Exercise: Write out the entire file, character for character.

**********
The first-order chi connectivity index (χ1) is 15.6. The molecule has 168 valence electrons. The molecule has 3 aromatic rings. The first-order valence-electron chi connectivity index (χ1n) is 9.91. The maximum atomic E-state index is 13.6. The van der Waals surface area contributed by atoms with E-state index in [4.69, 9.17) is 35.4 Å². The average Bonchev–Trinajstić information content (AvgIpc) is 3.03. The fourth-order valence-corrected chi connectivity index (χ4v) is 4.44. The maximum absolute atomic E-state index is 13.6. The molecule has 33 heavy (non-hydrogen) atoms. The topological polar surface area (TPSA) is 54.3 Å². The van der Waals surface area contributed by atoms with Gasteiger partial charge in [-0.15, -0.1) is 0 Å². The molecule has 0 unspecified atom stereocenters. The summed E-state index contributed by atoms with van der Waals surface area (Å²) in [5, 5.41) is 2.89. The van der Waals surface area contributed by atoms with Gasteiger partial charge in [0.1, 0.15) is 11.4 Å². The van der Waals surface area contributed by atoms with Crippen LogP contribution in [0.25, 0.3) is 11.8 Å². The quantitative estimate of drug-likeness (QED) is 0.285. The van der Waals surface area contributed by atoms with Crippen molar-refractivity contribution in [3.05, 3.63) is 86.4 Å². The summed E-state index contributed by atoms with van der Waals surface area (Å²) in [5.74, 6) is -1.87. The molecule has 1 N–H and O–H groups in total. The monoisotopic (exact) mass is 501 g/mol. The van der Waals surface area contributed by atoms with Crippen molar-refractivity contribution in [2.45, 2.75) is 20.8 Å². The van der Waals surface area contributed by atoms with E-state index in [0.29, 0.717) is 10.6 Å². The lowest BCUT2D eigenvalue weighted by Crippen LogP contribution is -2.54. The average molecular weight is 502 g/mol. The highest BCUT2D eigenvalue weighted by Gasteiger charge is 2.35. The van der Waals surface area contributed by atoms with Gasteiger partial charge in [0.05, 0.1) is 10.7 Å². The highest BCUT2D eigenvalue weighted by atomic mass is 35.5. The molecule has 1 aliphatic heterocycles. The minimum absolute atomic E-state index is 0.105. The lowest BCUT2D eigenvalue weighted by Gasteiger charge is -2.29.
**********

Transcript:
The first-order chi connectivity index (χ1) is 15.6. The molecule has 168 valence electrons. The molecule has 3 aromatic rings. The first-order valence-electron chi connectivity index (χ1n) is 9.91. The maximum atomic E-state index is 13.6. The van der Waals surface area contributed by atoms with E-state index in [4.69, 9.17) is 35.4 Å². The average Bonchev–Trinajstić information content (AvgIpc) is 3.03. The fourth-order valence-corrected chi connectivity index (χ4v) is 4.44. The maximum absolute atomic E-state index is 13.6. The molecule has 33 heavy (non-hydrogen) atoms. The topological polar surface area (TPSA) is 54.3 Å². The van der Waals surface area contributed by atoms with Gasteiger partial charge in [-0.15, -0.1) is 0 Å². The molecule has 0 unspecified atom stereocenters. The summed E-state index contributed by atoms with van der Waals surface area (Å²) in [5, 5.41) is 2.89. The van der Waals surface area contributed by atoms with Gasteiger partial charge in [0.1, 0.15) is 11.4 Å². The van der Waals surface area contributed by atoms with Crippen LogP contribution in [0.25, 0.3) is 11.8 Å². The quantitative estimate of drug-likeness (QED) is 0.285. The van der Waals surface area contributed by atoms with Crippen molar-refractivity contribution in [3.05, 3.63) is 86.4 Å². The summed E-state index contributed by atoms with van der Waals surface area (Å²) in [5.74, 6) is -1.87. The molecule has 1 N–H and O–H groups in total. The monoisotopic (exact) mass is 501 g/mol. The van der Waals surface area contributed by atoms with Crippen molar-refractivity contribution in [2.45, 2.75) is 20.8 Å². The van der Waals surface area contributed by atoms with E-state index in [0.29, 0.717) is 10.6 Å². The lowest BCUT2D eigenvalue weighted by Crippen LogP contribution is -2.54. The average molecular weight is 502 g/mol. The highest BCUT2D eigenvalue weighted by Gasteiger charge is 2.35. The van der Waals surface area contributed by atoms with Gasteiger partial charge in [0.05, 0.1) is 10.7 Å². The highest BCUT2D eigenvalue weighted by atomic mass is 35.5. The molecule has 1 aliphatic heterocycles. The minimum absolute atomic E-state index is 0.105. The lowest BCUT2D eigenvalue weighted by Gasteiger charge is -2.29.